"Bethesda Did A Great Job With Fallout" – Interview With Brian Fargo, Creator Of Cult RPGs

FeatureJun 1, 2015 at 2:30a PSTby Sonia Wojciechowska

"Bethesda Did A Great Job With Fallout"†Ė Interview With Brian Fargo, Creator Of Cult RPGs

During the latest edition of Digital Dragons gaming conference that took place in Krakůw, Poland, we had an opportunity to chat with Brian Fargo. The legendary developer talked about his current and future endeavors.

Last week we participated in another edition of Digital Dragons Ė the largest gaming conference in Central and Eastern Europe, which is also starting to mark its presence on the map of industry events recognized by the biggest gaming personas from all over the world. This growing popularity is connected in part with the guests invited to participate in the event Ė and this year the brightest star was without a doubt Brian Fargo. We decided to seize the opportunity to chat with the legendary developer, known as the founder of the now defunct Interplay and the current CEO of inXile Entertainment, whose name is also associated with franchises such as Fallout, Wasteland, and The Bard's Tale. Not only did we inquire about his current projects Ė such as The Bard's Tale IV and Torment: Tides of Numenera Ė but we also tackled other issues, such as the current situation in the industry or the developerís ambitions and plans. Letís see what he shared with us.

GAMEPRESSURE: Letís talk about the past, the present and the future, beginning with the present. As we know, youíre launching a new crowdfunding campaign for The Bardís Tale IV on June 2. Can you give us any hint as to what we can expect to see on that day? Any demo, perhaps gameplay?

Brian Fargo: Yeah, well... Have you seen the screenshot that we released a few days earlier? Thatís how the game will look like.

Itís photogrammetry, right?

Yes, we are using photogrammetry but not in the scene that you saw. I went to Scotland myself. There are all these cemeteries Ė we scan a tombstone and it looks perfect. It has the level of detail that no human artist could ever achieve. Thatís a really organic, beautiful look. To answer your question Ė yes, weíll be showing some surprise stuff in the campaign. One of the important aspects of The Bardís Tale is its connection with Scottish heritage. Weíre going to have original music created with lyrics written in Gaelic [dominant Scottish language between the 10th and 13th centuries, still used in some parts of Scotland]. I hired Julie Fowlis, who is one of the top Gaelic singers in the world. She did one of the songs for the Brave soundtrack Ė Touch the Sky. In the original The Bardís Tale we had a bard singing in the introduction about Skara Brae: ďThe song I sing | Will tell the tale | of a cold and wintery dayĒ and so on Ė we had it translated into Gaelic and asked Julie to sing it. I love singing in our games. We had it in Wasteland 2, we had it in Stonekeep...

Brian Fargo during his lecture at Digital Dragons in Krakow. - 2015-06-01
Brian Fargo during his lecture at Digital Dragons in Krakow.

We can therefore say that The Bardís Tale IV will have a strong Scottish feel to it?

Yes, it is very much based on the Scottish culture Ė and specifically the Orkney folklore. Orkney is an archipelago situated north of Scotland. Skara Brae from the original The Bardís Tale games was also based on this region.

If you hired such a talented and renowned singer I assume you have a large budget for this game...

Well, weíre hoping to get a large budget for the game. Basically, I make games for the budget I can get. I hope we will raise something around the score of Torment: Tides of Numenera but I canít count on that. We have all the marks checked but I tend to be skeptical and careful about everything. Besides, I donít worry too much about attracting new people. Iím going to focus on my base audience and make them happy. However, I think when people see the visual side of the dungeon theyíll say: ďThey are super-ambitious and it is so full of personality.Ē When Iíve announced The Bardís Tale IV on Twitter I had more retweets than ever before. Of course, thereís been some other dungeon-crawlers Ė like Legend of Grimrock and Might & Magic X Ė and theyíre great but we are making something bigger.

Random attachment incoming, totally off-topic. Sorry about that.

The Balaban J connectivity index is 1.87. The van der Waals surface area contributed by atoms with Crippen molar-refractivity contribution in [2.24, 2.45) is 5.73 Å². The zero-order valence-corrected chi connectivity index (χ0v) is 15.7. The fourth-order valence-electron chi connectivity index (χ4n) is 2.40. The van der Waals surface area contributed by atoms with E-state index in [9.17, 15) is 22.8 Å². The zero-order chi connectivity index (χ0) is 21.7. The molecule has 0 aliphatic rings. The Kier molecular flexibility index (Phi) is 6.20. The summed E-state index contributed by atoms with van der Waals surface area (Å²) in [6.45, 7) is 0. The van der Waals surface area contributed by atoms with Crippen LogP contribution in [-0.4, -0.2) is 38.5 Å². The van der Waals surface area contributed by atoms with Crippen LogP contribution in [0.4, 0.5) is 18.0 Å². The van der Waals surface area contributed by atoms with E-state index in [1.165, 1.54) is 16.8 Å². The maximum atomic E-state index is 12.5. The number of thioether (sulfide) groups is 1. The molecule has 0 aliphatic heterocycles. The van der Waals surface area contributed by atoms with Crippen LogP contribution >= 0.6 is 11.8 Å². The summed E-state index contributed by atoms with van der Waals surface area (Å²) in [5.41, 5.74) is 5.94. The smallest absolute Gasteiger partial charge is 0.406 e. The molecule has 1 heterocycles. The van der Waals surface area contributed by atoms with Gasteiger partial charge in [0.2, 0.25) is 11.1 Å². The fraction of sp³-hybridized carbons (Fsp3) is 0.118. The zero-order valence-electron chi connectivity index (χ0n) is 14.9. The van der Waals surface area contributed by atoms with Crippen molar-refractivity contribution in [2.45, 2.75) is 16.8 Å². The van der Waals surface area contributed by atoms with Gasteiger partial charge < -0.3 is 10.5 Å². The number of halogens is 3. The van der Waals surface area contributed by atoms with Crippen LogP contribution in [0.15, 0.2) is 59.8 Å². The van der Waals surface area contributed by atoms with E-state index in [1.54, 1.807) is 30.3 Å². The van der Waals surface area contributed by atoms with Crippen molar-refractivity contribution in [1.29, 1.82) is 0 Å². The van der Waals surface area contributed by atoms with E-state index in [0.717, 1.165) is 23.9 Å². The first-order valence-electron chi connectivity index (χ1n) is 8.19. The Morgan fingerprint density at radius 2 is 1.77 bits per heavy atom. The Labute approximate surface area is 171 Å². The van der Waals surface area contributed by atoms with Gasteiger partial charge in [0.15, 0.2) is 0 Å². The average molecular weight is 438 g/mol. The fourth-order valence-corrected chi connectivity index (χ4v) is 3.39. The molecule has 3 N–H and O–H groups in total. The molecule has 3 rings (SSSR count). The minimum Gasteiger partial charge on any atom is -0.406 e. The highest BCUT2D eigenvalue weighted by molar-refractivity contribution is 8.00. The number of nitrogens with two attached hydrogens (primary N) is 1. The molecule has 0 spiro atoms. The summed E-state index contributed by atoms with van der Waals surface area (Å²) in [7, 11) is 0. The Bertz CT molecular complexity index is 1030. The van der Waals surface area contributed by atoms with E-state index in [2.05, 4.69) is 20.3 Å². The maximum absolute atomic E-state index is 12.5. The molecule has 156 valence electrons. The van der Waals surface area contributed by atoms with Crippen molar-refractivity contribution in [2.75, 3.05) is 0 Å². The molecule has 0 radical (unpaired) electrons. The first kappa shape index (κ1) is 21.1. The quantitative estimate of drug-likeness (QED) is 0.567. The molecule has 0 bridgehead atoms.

Was the success of Legend of Grimrock and Might & Magic X an inspiration to create The Bardís Tale IV? Or was it an earlier idea?

I wanted to do this no matter what.

And by saying that The Bardís Tale IV will be a bigger production, do you mean its scale or something else?

The audiovisual side.

In terms of difficulty, will it be mostly for hardcore gamers Ė like those who enjoyed Legend of Grimrock Ė or a wider spectrum of players?

It will be definitely hard. There are certain things that people really love in dungeon-crawlers, like the original The Bardís Tale. They want to move on the grid in the first person view, control the party when combat starts, explore tricky, clever and hard dungeons Ė do all the things that made that subgenre. As I said, visual is the only thing we want to take to the next level. First The Bardís Tale was hard, second The Bardís Tale was hard, third The Bardís Tale was even harder Ė we are not about to stop that.

In one of your earlier interviews you said that The Bardís Tale IV will have a turn-based combat system but fights are going to be more dynamic than in classic dungeon-crawlers. Could you elaborate on that and tell us how the combat will look like?

The original The Bardís Tale was a classic turn-based game Ė you perform actions with your entire party and then itís your foeís turn. So it was: attack, attack, use item, defend, and then watch what happens. I donít think these days this makes sense anymore; itís a little too dull. Hearthstone is a good example of what weíre thinking about. You will have an opportunity to react on what is going on during your turn. Thatís a big difference to me. Letís say that your first character cast a spell which bounced back and dealt him/her some damage and you were planning to attack the enemy with your second character but when you saw what just happened you changed your mind: ďNo, I have to heal the casterĒ. You couldnít do that with the old mechanics.